“Manoah’s Altar” Near Ancient Zorah

I recently had the opportunity to visit the site of a large stone altar near the ancient city of Zorah. This altar has been known to scholars since the late 1800’s, but to my knowledge it has never been thoroughly investigated. The name “Manoah’s altar” reflects its proximity to Zorah, the hometown of Samson and his father Manoah (Judg 13:2). When Manoah and his wife were informed that they would have a son, Manoah made an offering. “So Manoah took the young goat with the grain offering and offered it on the rock to Yahweh, and he performed wonders while Manoah and his wife looked on. For it came about when the flame went up from the altar toward heaven, that the angel of Yahweh ascended in the flame of the altar. When Manoah and his wife saw this, they fell on their faces to the ground” (Judg 13:19-20). Although there is no specific connection between this text and the altar named for Manoah, it may be noted that Manoah’s encounter happened “in the field” outside the city of Zorah (Judg 13:9).
There are no known buildings or other remains in the near vicinity of the altar. The altar is about a half mile east of the ancient city. Today it is on the edge of the Hartuv Industrial Park, perched atop a dirt bank above the paved road.

Google Earth view of the Manoah altar and the ancient site of Zorah.

The earliest report of the altar was made by J.E. Hanauer in the Palestine Exploration Quarterly in 1885. He reported the approximate location and size of the altar, and gave rough dimensions for it. He also described the surface, noting that it was “battered and weather-worn,” and describing the hollows and grooves on the top. He also provided two sketched views of the altar.


Views of the “Manoah altar” provided by J.E.

The altar is rectangular in shape, with a stepped top. The base is approximately 10 ft long by 8 ft wide, and the exposed portion rises about 4 ft above the soil. It is impossible to tell how much might be buried beneath the dirt. These dimensions are quite close to the dimensions of the altar that was used with the tabernacle (five cubits per side, three cubits high; Ex 27:1) The top surface of the altar is marked by a number of cup-marks, some of which are connected by grooves.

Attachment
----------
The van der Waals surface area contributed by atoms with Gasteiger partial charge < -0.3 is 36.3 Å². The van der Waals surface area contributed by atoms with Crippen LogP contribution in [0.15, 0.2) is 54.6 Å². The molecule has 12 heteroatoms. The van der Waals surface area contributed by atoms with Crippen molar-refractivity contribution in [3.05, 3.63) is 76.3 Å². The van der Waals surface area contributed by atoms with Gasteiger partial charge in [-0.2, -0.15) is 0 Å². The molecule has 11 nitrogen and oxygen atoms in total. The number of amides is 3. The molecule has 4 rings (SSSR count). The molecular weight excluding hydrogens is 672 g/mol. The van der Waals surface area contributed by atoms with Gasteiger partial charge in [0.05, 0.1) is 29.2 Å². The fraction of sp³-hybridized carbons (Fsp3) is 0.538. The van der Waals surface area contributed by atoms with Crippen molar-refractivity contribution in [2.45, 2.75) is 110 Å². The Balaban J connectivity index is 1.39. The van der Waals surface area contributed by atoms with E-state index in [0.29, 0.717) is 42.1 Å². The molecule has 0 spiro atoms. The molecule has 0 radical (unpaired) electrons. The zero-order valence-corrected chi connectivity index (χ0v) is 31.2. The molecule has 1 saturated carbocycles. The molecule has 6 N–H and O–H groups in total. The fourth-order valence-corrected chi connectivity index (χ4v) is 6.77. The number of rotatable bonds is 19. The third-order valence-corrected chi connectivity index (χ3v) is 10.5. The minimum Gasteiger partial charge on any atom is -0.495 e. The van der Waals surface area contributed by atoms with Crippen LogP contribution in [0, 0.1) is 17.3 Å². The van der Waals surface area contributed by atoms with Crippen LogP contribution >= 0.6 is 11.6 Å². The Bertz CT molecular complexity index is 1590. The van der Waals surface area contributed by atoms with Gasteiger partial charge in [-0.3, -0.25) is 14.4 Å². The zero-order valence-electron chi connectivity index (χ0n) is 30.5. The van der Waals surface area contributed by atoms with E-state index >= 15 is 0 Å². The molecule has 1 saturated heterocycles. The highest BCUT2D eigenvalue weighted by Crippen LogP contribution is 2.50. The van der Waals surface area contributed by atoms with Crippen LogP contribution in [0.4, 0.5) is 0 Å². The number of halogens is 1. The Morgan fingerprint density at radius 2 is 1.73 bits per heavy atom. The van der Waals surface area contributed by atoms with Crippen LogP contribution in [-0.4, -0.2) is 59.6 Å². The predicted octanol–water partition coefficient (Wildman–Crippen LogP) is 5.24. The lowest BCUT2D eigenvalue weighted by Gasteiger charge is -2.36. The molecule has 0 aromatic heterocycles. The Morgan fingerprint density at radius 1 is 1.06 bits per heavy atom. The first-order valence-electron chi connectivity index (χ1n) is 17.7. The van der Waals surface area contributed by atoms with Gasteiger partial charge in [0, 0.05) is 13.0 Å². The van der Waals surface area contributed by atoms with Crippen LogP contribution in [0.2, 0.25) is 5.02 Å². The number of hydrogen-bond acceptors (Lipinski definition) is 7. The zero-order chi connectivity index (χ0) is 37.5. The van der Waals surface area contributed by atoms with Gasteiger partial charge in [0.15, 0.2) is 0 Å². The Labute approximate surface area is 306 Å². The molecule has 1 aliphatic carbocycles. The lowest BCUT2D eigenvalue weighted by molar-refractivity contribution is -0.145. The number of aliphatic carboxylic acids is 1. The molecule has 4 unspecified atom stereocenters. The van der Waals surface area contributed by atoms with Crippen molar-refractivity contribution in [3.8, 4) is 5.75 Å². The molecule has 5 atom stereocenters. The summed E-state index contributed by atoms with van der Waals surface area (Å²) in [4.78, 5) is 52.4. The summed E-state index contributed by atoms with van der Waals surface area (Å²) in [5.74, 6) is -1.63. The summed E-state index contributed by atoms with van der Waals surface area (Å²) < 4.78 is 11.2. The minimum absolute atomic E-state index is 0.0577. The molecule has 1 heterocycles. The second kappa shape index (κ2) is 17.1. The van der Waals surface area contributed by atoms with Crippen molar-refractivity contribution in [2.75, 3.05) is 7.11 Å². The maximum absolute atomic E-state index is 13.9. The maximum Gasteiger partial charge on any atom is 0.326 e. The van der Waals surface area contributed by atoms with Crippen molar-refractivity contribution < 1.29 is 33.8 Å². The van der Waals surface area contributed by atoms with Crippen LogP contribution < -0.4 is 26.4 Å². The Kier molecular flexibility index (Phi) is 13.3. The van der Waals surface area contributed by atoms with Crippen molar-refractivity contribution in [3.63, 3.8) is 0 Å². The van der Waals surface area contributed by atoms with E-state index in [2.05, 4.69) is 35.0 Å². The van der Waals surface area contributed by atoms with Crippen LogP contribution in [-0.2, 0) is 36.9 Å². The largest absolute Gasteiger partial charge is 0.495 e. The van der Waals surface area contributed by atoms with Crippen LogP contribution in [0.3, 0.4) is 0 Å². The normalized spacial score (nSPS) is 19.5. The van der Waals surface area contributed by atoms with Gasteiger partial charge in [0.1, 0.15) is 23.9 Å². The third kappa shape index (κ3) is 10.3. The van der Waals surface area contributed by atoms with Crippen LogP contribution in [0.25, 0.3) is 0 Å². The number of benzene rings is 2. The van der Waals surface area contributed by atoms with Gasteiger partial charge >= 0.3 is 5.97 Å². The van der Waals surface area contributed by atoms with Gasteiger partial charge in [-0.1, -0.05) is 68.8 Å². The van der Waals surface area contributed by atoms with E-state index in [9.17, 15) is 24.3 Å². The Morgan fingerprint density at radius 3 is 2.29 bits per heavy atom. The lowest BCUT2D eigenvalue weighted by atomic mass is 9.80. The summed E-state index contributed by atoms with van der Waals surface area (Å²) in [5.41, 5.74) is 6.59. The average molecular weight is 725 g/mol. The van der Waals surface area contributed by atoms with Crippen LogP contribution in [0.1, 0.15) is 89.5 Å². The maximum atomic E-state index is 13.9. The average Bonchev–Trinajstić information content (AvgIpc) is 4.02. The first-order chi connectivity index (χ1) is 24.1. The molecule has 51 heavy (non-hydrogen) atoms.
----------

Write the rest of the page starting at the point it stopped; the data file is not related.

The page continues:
Surface of the Manoah altar, showing grooves and cup marks.

The date of this altar is uncertain. It seems most likely, based on the size, shape, and physical characteristics, that it should be attributed to the Late Bronze or Iron Age periods (c. 1500-600 BC), but that is only an estimate. Excavation of the environs might provide a firmer date. A number of scholars have noted the similarities between this altar and the altar at Givat Harel near Shiloh.

Western end of the Manoah altar.

Manoah’s altar with the author, for relative size perspective.

If you are interested in visiting this altar, either by Google Earth or in person, the coordinates are 31°46’21.16″N 34°59’34.19″E.
For the initial report on this altar, see J. E. Hanauer, “The Rock Altar of Zorah,” Palestine Exploration Quarterly, 1885, vol. 3, pp. 183-184, available here.


    1. Avatar for Kris Udd Majorie Davis : July 5, 2023 at 7:35 pm

      I didn’t remember that there were wonders after the sacrifice. No gift shop there?

    2. Avatar for Kris Udd Gary Wissel : July 6, 2023 at 8:49 am

      It is so amazing to see people sacrificing in and around that area at or near the time of Manoah. Even if it isn’t the altar Manoah used it is neat to see. Wonderful pictures and I really appreciate the google earth views to see where it sits.

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